My three rules of investing

Investing in structural change

Randall Dishmon discusses his investment philosophy and approach.

Everyone that has met me over the past 20 years I’ve been in the financial industry knows what I think of labels when it comes to investing. Labels are your enemy, and I strongly recommend you forget as many of them as possible. Growth, value, core, small, large, balanced…we’re in the business of making money with money. You do that by buying great companies trading at prices less than they are worth. That’s it. Call it anything you want as long as you get the job done.

As many of you know, I recently took over the Invesco Global Focus Equity Fund. It will now follow the same investment philosophy and approach as the global focus strategy I launched in the US 13 years ago. As an introduction to me, my team, and this strategy, I wanted to share a few things that I’ve learned about investing over the years and what I’m trying to accomplish for my clients.

One evolution that has been clear to my most tenured clients in the US is the decrease in holdings – the strategy is more concentrated than when I started. I’ve done hundreds of meetings with clients over the years, and from those it became obvious to me that the average customer is significantly over-diversified. They just own too many things to outperform. I did not want to contribute to that. Couple that with learning over the years how to construct a portfolio to balance risk and reward and additional concentration in the fund is a natural outcome.

I’ve also been increasingly interested in compounding returns vs trading returns. When you hear most people talk about a stock or the “market”, they talk about it having this much upside or that much, the implication being that you buy it, get that upside and sell it. Great businesses, though, are like machines that produce a return by earning more than their cost of capital. When the advantage that they have is durable, they can earn more than their cost of capital over many, many years. That’s the compounding effect that everyone is looking for, and it’s generally far more valuable than the trading returns that most people are focused on. Shouldn’t compounding returns be considered in valuation as well?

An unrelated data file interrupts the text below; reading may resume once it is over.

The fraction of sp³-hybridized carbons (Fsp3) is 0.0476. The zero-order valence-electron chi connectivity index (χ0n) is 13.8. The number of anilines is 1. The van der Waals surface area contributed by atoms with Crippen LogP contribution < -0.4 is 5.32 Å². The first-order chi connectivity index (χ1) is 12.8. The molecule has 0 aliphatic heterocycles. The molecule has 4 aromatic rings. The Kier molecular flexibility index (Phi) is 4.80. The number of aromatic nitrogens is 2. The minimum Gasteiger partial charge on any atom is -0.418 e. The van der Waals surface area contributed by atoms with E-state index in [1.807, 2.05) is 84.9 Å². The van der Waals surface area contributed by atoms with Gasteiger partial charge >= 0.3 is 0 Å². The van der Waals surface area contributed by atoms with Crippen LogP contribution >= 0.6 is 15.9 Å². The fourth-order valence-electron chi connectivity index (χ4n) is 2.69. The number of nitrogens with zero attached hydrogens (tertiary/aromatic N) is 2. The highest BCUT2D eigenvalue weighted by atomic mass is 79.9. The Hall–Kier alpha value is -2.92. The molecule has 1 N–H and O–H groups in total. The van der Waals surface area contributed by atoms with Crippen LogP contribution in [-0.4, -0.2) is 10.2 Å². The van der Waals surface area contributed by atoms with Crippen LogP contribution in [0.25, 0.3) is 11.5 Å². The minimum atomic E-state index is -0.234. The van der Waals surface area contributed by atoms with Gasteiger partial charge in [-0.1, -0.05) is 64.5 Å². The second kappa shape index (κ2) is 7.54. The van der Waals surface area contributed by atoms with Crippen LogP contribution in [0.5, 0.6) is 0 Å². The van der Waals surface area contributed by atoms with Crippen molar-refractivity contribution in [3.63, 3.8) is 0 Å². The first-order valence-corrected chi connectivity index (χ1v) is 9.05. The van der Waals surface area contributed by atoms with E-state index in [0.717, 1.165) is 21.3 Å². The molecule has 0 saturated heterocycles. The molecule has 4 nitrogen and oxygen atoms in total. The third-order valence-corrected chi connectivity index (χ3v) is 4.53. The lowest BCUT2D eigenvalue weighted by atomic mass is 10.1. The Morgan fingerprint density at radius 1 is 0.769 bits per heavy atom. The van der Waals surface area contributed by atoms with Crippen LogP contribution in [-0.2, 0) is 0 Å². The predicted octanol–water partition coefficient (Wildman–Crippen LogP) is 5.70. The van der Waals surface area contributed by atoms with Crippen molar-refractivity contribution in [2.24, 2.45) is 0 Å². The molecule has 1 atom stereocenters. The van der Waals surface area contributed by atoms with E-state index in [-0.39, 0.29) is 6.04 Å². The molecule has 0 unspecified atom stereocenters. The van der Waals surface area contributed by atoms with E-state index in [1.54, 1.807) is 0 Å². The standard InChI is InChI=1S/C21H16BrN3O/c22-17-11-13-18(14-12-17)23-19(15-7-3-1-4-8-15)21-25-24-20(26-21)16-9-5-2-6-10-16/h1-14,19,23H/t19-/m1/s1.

Compounders also have a certain profile that you learn to recognise. One thing that they have in common is the importance of cash. Stable cash flow growth and cash orientated valuation metrics play a significant role in both the consideration of business quality and valuation. After 20 years of investing experience, we have found no better representation of business reality than cash – it is the most difficult thing to manipulate and less subject to the influence of human hands. A "compounder" is a business that can compound cash flow at an above average rate over many years. We have a simple set of things we look at that give us insight into the compounding ability of a business.

Is the business exposed to a sustainable growth theme? The world is always changing. Some parts of the economy are greatly favoured and can enjoy decades of opportunity. Others face structural headwinds and may be disadvantaged for decades or outright destroyed by change. We look for investments in those areas that are favoured and avoid those that are swimming upstream. The tailwinds provided by structural, sustainable growth solve a lot of problems for companies.

What is the company's advantage and is it durable? Great investing requires you to understand the nature of advantage. Advantages come in many different shapes and sizes. We spend much of our time identifying advantages and the source of that advantage to evaluate how durable a company’s position will be. Advantages in the hands of the right management team translate into consistent revenue growth over long periods. That’s a key ingredient in compounding. We spend a lot of time as a team and with companies discussing the nature of advantage. Having done this for many years, we know what advantage looks like and what makes it durable.

Do the economics of the business improve with growth? We love companies that get better as they get bigger – where margins go up not down. This quality isn’t required for a business to be good but it can certainly make a great business even more attractive. Balance sheets matter, too. Strong balance sheets allow management to take advantage of opportunities that weak balance sheets cannot. Bear markets and financial crises create opportunities for great businesses.

Part and parcel to the evolution of owning more "compounders" is the willingness to, as Warren Buffet put it best, “pay a fair price for a great business”. It can sometimes look like you’ve paid a premium to the market or a sector, but in our experience it may still be a substantial discount to true value. The discipline around buying something for meaningfully less than what it’s worth remains our north star. It is what investing is all about.

In summary, perhaps the most important attribute of a successful portfolio manager is learning throughout one’s career. The world is very dynamic. Many of the best companies and leading technologies when my career began are long gone – either bankrupt or competed away to irrelevancy. It never stops. If you stop learning, the same will happen to you as a portfolio manager.

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